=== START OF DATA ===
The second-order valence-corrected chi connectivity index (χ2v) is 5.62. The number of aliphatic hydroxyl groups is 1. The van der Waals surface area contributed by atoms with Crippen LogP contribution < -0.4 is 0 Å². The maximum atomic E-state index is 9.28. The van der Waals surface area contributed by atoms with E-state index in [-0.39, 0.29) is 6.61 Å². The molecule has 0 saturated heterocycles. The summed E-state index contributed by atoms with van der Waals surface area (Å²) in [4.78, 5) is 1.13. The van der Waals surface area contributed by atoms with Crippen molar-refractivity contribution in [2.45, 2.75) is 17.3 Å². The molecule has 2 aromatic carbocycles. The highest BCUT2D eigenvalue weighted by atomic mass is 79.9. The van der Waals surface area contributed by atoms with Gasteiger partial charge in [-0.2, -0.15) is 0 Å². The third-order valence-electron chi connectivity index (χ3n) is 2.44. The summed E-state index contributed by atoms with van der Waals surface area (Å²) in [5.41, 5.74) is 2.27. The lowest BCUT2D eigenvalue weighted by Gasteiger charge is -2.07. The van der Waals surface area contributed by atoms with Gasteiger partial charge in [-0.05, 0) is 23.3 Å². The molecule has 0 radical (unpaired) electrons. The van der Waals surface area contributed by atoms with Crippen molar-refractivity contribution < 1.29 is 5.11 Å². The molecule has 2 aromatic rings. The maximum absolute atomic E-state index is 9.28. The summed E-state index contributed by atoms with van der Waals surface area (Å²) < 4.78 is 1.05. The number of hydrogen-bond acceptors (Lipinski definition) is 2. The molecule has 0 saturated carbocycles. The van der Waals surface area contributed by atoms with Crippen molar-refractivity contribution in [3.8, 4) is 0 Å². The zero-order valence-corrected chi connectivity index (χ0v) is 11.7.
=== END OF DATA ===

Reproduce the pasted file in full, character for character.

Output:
The second-order valence-corrected chi connectivity index (χ2v) is 5.62. The number of aliphatic hydroxyl groups is 1. The van der Waals surface area contributed by atoms with Crippen LogP contribution < -0.4 is 0 Å². The maximum atomic E-state index is 9.28. The van der Waals surface area contributed by atoms with E-state index in [-0.39, 0.29) is 6.61 Å². The molecule has 0 saturated heterocycles. The summed E-state index contributed by atoms with van der Waals surface area (Å²) in [4.78, 5) is 1.13. The van der Waals surface area contributed by atoms with Crippen molar-refractivity contribution in [2.45, 2.75) is 17.3 Å². The molecule has 2 aromatic carbocycles. The highest BCUT2D eigenvalue weighted by atomic mass is 79.9. The van der Waals surface area contributed by atoms with Gasteiger partial charge in [-0.2, -0.15) is 0 Å². The third-order valence-electron chi connectivity index (χ3n) is 2.44. The summed E-state index contributed by atoms with van der Waals surface area (Å²) in [5.41, 5.74) is 2.27. The lowest BCUT2D eigenvalue weighted by Gasteiger charge is -2.07. The van der Waals surface area contributed by atoms with Gasteiger partial charge in [-0.05, 0) is 23.3 Å². The molecule has 0 radical (unpaired) electrons. The van der Waals surface area contributed by atoms with Crippen molar-refractivity contribution < 1.29 is 5.11 Å². The molecule has 2 aromatic rings. The maximum absolute atomic E-state index is 9.28. The summed E-state index contributed by atoms with van der Waals surface area (Å²) < 4.78 is 1.05. The number of hydrogen-bond acceptors (Lipinski definition) is 2. The molecule has 0 saturated carbocycles. The van der Waals surface area contributed by atoms with Crippen molar-refractivity contribution in [3.8, 4) is 0 Å². The zero-order valence-corrected chi connectivity index (χ0v) is 11.7.